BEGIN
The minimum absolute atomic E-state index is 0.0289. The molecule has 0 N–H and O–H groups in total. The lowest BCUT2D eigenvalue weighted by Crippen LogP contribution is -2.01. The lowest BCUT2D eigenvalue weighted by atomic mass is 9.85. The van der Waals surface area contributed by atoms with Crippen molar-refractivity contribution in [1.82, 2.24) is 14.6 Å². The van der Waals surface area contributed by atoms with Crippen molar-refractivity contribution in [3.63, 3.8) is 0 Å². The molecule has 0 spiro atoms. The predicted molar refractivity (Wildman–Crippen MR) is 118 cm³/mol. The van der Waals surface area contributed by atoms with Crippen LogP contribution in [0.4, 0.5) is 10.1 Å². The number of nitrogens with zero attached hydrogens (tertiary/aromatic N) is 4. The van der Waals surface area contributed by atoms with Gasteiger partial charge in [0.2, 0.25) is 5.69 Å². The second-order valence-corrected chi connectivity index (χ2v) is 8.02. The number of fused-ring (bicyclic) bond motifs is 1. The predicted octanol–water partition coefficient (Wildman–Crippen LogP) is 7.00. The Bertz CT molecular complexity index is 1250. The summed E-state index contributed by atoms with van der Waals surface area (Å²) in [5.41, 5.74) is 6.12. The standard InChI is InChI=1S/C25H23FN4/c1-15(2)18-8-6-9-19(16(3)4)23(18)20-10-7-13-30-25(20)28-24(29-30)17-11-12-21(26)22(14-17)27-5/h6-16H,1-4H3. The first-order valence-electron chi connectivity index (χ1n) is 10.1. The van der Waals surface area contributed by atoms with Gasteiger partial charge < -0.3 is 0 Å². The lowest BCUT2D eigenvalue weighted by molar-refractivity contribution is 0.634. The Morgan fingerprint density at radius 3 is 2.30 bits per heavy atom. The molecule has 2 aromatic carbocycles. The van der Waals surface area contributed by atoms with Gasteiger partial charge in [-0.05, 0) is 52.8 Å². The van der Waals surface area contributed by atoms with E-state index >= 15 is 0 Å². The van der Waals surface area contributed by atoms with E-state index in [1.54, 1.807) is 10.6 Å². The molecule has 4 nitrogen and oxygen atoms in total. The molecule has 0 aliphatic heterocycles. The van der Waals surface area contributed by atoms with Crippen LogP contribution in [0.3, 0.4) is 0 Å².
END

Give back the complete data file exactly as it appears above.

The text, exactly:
The minimum absolute atomic E-state index is 0.0289. The molecule has 0 N–H and O–H groups in total. The lowest BCUT2D eigenvalue weighted by Crippen LogP contribution is -2.01. The lowest BCUT2D eigenvalue weighted by atomic mass is 9.85. The van der Waals surface area contributed by atoms with Crippen molar-refractivity contribution in [1.82, 2.24) is 14.6 Å². The van der Waals surface area contributed by atoms with Crippen molar-refractivity contribution in [3.63, 3.8) is 0 Å². The molecule has 0 spiro atoms. The predicted molar refractivity (Wildman–Crippen MR) is 118 cm³/mol. The van der Waals surface area contributed by atoms with Crippen LogP contribution in [0.4, 0.5) is 10.1 Å². The number of nitrogens with zero attached hydrogens (tertiary/aromatic N) is 4. The van der Waals surface area contributed by atoms with Gasteiger partial charge in [0.2, 0.25) is 5.69 Å². The second-order valence-corrected chi connectivity index (χ2v) is 8.02. The number of fused-ring (bicyclic) bond motifs is 1. The predicted octanol–water partition coefficient (Wildman–Crippen LogP) is 7.00. The Bertz CT molecular complexity index is 1250. The summed E-state index contributed by atoms with van der Waals surface area (Å²) in [5.41, 5.74) is 6.12. The standard InChI is InChI=1S/C25H23FN4/c1-15(2)18-8-6-9-19(16(3)4)23(18)20-10-7-13-30-25(20)28-24(29-30)17-11-12-21(26)22(14-17)27-5/h6-16H,1-4H3. The first-order valence-electron chi connectivity index (χ1n) is 10.1. The van der Waals surface area contributed by atoms with Gasteiger partial charge < -0.3 is 0 Å². The lowest BCUT2D eigenvalue weighted by molar-refractivity contribution is 0.634. The Morgan fingerprint density at radius 3 is 2.30 bits per heavy atom. The molecule has 2 aromatic carbocycles. The van der Waals surface area contributed by atoms with Gasteiger partial charge in [-0.05, 0) is 52.8 Å². The van der Waals surface area contributed by atoms with E-state index >= 15 is 0 Å². The van der Waals surface area contributed by atoms with E-state index in [1.54, 1.807) is 10.6 Å². The molecule has 4 nitrogen and oxygen atoms in total. The molecule has 0 aliphatic heterocycles. The van der Waals surface area contributed by atoms with Crippen LogP contribution in [0.3, 0.4) is 0 Å².